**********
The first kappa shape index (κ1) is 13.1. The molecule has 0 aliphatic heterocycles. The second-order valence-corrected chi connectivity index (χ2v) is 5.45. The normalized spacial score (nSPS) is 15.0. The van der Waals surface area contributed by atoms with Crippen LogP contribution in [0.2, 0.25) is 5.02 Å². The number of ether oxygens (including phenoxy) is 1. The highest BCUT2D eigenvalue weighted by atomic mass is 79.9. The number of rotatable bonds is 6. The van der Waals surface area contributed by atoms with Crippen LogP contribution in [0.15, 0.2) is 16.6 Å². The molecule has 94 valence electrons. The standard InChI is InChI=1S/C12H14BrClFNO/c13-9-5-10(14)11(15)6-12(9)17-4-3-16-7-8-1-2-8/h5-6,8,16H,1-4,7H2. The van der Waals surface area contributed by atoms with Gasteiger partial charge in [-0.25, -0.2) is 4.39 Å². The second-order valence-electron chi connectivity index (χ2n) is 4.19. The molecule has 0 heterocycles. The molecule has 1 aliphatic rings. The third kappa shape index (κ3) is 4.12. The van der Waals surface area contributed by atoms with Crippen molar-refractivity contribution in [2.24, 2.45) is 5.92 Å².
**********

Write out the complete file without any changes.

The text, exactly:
The first kappa shape index (κ1) is 13.1. The molecule has 0 aliphatic heterocycles. The second-order valence-corrected chi connectivity index (χ2v) is 5.45. The normalized spacial score (nSPS) is 15.0. The van der Waals surface area contributed by atoms with Crippen LogP contribution in [0.2, 0.25) is 5.02 Å². The number of ether oxygens (including phenoxy) is 1. The highest BCUT2D eigenvalue weighted by atomic mass is 79.9. The number of rotatable bonds is 6. The van der Waals surface area contributed by atoms with Crippen LogP contribution in [0.15, 0.2) is 16.6 Å². The molecule has 94 valence electrons. The standard InChI is InChI=1S/C12H14BrClFNO/c13-9-5-10(14)11(15)6-12(9)17-4-3-16-7-8-1-2-8/h5-6,8,16H,1-4,7H2. The van der Waals surface area contributed by atoms with Gasteiger partial charge in [-0.25, -0.2) is 4.39 Å². The second-order valence-electron chi connectivity index (χ2n) is 4.19. The molecule has 0 heterocycles. The molecule has 1 aliphatic rings. The third kappa shape index (κ3) is 4.12. The van der Waals surface area contributed by atoms with Crippen molar-refractivity contribution in [2.24, 2.45) is 5.92 Å².